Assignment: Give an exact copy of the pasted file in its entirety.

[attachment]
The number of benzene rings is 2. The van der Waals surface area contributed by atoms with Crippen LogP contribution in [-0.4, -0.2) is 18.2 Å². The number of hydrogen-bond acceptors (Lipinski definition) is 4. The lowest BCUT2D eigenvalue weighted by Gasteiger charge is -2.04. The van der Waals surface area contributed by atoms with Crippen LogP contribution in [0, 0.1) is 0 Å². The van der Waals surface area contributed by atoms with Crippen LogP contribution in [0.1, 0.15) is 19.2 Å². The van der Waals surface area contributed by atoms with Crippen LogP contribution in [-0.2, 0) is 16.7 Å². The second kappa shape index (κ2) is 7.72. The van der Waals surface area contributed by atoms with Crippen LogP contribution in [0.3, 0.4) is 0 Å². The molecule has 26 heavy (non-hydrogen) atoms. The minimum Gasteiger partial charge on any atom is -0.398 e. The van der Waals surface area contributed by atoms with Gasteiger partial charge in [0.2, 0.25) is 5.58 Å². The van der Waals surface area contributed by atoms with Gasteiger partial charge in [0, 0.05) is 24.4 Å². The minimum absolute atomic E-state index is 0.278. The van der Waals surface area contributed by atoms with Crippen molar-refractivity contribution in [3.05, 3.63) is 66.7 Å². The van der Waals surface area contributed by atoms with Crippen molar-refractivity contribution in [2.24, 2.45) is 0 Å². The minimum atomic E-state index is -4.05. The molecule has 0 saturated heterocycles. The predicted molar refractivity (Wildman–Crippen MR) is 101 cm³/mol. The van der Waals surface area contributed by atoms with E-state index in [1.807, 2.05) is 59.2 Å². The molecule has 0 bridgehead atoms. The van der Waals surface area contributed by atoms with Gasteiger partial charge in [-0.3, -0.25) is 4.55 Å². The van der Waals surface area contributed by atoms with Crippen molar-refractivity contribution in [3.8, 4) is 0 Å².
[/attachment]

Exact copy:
The number of benzene rings is 2. The van der Waals surface area contributed by atoms with Crippen LogP contribution in [-0.4, -0.2) is 18.2 Å². The number of hydrogen-bond acceptors (Lipinski definition) is 4. The lowest BCUT2D eigenvalue weighted by Gasteiger charge is -2.04. The van der Waals surface area contributed by atoms with Crippen LogP contribution in [0, 0.1) is 0 Å². The van der Waals surface area contributed by atoms with Crippen LogP contribution in [0.1, 0.15) is 19.2 Å². The van der Waals surface area contributed by atoms with Crippen LogP contribution in [-0.2, 0) is 16.7 Å². The second kappa shape index (κ2) is 7.72. The van der Waals surface area contributed by atoms with Crippen LogP contribution in [0.3, 0.4) is 0 Å². The molecule has 26 heavy (non-hydrogen) atoms. The minimum Gasteiger partial charge on any atom is -0.398 e. The van der Waals surface area contributed by atoms with Gasteiger partial charge in [0.2, 0.25) is 5.58 Å². The van der Waals surface area contributed by atoms with Gasteiger partial charge in [0, 0.05) is 24.4 Å². The minimum absolute atomic E-state index is 0.278. The van der Waals surface area contributed by atoms with Crippen molar-refractivity contribution in [3.05, 3.63) is 66.7 Å². The van der Waals surface area contributed by atoms with Crippen molar-refractivity contribution in [2.24, 2.45) is 0 Å². The minimum atomic E-state index is -4.05. The molecule has 0 saturated heterocycles. The predicted molar refractivity (Wildman–Crippen MR) is 101 cm³/mol. The van der Waals surface area contributed by atoms with E-state index in [1.807, 2.05) is 59.2 Å². The molecule has 0 bridgehead atoms. The van der Waals surface area contributed by atoms with Gasteiger partial charge in [-0.3, -0.25) is 4.55 Å². The van der Waals surface area contributed by atoms with Crippen molar-refractivity contribution in [3.8, 4) is 0 Å².